Robert Wilde is Vice President, Monetization for Slacker. He is one of four panelists on next week’s Advertising Week session, Internet Radio is Bigger than Facebook!? What it Means for Marketers. Below, Robert discusses how his career has taken him full circle from Musicmatch in 2000 to Slacker today with a decade in between focused on big data analytics at Yahoo!, AT&T and YP. He sees today’s large audiences on Internet radio as part of a long arc toward more personalization in audio delivery.
How did you wind up working in Internet radio/streaming audio industry?
Back in 2000 I begin working for Musicmatch – which created probably the first truly personalized streaming radio service in 2001. So it was an absolute joy to be able to return to the space in 2014 when I joined Slacker Radio.
What surprised you most when you first started working in the industry?
Fifteen years ago the industry was in a completely different place. The concept of a robust audio ad market, or that online streaming could challenge terrestrial radio wasn’t even a dream at that point. Even then, though, there was a clear consumer desire for radio that speaks directly to the listener.
What surprised you most when you first started working with advertisers?
I think advertisers are often in the difficult position of balancing the simplicity of a campaign with the promise of higher performance. This can be particularly challenging in an evolving space where there are multiple avenues of innovation, some of which may prove quite fruitful, but others that may require significant energy with little reward.
How have radio/audio advertisers changed in recent years? If so, how?
Awareness of the online audio medium continues to grow, including among small and medium advertisers, which also provides consumer benefits by creating a more diverse and targeted set of ad spots.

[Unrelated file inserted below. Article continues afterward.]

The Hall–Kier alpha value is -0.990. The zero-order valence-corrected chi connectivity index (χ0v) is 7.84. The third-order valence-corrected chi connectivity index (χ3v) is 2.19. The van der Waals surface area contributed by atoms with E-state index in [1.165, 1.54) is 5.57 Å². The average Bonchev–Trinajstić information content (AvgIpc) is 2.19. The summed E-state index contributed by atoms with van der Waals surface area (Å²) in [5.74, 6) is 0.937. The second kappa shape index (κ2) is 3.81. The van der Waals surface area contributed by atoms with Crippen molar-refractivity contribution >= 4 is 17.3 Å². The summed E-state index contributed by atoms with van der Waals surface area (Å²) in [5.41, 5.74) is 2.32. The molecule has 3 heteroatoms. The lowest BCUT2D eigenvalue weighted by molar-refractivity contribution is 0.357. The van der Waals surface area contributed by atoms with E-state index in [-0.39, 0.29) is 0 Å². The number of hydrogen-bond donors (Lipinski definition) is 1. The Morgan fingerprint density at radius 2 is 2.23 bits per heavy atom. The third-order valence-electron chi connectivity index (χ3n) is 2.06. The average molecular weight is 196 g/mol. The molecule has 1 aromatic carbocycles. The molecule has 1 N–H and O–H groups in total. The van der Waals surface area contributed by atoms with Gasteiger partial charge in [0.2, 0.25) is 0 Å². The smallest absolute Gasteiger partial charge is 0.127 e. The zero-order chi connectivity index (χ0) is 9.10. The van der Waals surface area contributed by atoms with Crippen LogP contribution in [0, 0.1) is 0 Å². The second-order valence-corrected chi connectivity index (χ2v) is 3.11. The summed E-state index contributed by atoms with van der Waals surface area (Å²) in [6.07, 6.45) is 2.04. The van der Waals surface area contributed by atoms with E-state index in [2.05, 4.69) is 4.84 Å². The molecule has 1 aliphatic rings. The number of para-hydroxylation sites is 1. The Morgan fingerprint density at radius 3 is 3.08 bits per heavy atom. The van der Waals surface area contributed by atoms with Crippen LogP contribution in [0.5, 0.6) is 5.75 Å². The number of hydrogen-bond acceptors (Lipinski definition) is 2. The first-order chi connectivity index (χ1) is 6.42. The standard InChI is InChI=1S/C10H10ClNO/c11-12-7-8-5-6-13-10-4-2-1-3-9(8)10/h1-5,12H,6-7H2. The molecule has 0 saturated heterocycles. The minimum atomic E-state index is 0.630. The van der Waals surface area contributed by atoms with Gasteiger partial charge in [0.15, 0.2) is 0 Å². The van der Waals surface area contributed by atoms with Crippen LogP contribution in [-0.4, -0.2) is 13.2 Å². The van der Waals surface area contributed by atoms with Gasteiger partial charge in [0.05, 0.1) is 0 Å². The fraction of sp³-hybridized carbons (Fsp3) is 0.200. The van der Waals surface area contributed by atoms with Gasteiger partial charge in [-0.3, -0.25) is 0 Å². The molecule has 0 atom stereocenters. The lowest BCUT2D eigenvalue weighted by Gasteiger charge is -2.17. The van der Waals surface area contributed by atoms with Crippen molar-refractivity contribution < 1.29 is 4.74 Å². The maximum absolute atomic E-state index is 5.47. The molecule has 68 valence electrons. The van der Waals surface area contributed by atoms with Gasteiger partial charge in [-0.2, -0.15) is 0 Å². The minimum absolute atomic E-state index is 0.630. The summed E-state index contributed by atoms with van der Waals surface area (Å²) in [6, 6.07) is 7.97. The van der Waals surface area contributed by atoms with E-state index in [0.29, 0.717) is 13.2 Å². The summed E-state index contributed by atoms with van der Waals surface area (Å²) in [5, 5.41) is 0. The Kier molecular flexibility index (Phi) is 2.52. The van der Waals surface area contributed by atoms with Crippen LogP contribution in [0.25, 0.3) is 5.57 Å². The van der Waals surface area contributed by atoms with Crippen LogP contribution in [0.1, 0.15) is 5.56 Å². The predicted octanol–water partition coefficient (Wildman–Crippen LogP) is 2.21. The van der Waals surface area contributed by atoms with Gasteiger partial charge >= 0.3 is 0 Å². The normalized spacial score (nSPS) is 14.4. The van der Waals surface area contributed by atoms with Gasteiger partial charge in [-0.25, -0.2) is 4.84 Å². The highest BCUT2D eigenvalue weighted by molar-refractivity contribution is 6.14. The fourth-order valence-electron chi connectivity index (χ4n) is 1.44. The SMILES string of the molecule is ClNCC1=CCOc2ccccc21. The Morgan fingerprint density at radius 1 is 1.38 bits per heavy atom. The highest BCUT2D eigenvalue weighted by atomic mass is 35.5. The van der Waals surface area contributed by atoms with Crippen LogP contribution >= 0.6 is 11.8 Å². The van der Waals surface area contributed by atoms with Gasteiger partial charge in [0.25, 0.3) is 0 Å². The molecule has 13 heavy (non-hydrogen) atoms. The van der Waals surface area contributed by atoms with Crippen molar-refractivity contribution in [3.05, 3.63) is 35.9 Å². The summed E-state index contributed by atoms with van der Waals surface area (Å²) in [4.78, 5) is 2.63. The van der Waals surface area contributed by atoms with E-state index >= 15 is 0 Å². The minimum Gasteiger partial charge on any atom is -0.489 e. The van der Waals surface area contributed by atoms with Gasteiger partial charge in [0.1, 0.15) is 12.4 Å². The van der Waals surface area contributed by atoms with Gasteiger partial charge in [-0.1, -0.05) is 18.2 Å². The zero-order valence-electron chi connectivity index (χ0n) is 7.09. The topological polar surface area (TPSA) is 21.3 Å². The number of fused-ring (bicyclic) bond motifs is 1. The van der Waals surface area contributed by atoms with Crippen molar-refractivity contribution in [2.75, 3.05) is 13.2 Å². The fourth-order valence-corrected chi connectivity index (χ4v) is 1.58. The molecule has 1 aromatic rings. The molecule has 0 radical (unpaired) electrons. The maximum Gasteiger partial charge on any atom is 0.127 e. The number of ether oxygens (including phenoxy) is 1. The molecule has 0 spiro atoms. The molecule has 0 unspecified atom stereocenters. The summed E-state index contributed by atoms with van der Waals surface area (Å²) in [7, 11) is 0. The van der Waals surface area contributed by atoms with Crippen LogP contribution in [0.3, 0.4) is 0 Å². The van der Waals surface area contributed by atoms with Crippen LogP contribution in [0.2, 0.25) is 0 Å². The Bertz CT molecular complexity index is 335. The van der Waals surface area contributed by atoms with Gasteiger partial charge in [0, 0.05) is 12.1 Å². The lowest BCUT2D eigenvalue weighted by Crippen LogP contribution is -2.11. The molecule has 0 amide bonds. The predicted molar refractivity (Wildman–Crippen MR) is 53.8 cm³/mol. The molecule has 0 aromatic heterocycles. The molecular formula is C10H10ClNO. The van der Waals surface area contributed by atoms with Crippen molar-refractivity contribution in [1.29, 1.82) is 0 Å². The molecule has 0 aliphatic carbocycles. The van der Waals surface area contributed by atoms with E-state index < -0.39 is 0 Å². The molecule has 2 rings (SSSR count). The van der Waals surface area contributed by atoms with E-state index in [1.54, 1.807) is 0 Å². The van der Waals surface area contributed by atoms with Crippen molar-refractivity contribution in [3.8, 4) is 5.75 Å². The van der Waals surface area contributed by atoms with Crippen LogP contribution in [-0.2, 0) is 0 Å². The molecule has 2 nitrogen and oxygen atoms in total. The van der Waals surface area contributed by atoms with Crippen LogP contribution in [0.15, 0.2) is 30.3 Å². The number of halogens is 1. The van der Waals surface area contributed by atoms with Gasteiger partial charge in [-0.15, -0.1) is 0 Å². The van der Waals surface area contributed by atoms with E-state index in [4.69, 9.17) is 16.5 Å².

How is mobile changing advertiser objectives and approaches to campaigns and media buying?
Mobile is providing the stepping board to take streaming audio advertising to the next level. It’s accelerating the transition of Internet radio into the car, and the ubiquitous nature of the mobile device is opening tremendous opportunities in audio ad targeting. The rise of mobile (as well as connected home devices) and the corresponding relative decline of the desktop as a listening platform are cementing the audio ad’s primacy over the display ad within Internet radio.
What do you think are the most important trends in broadcast and Internet radio today?
The radio listener has always gravitated to radio that “speaks” to him or her. Among terrestrial radio listeners, the desire is manifested in loyalty to a specific station or program. Internet radio offers the opportunity to fulfill that consumer desire at a level that, even with the enormous strides in personalized radio over the last 14 years, is far from being fully realized. Personalization will continue to be the most critical trend in radio going forward.
What do you think will be different about advertiser perspectives on Internet radio / streaming services five years from now?
Five years from now advertisers will consider “Internet radio” synonymous with “radio” and advertisers will leverage the full capabilities that the platform enables: hyper-targeted profiling, audio interaction, user mood/task identification, and more opportunities for a personalized and interactive advertising experience mirroring the advances in personalization on the content front.
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Join Us at Advertising Week – If Internet Radio is Bigger than Facebook, How Can Advertisers Make the Most of It?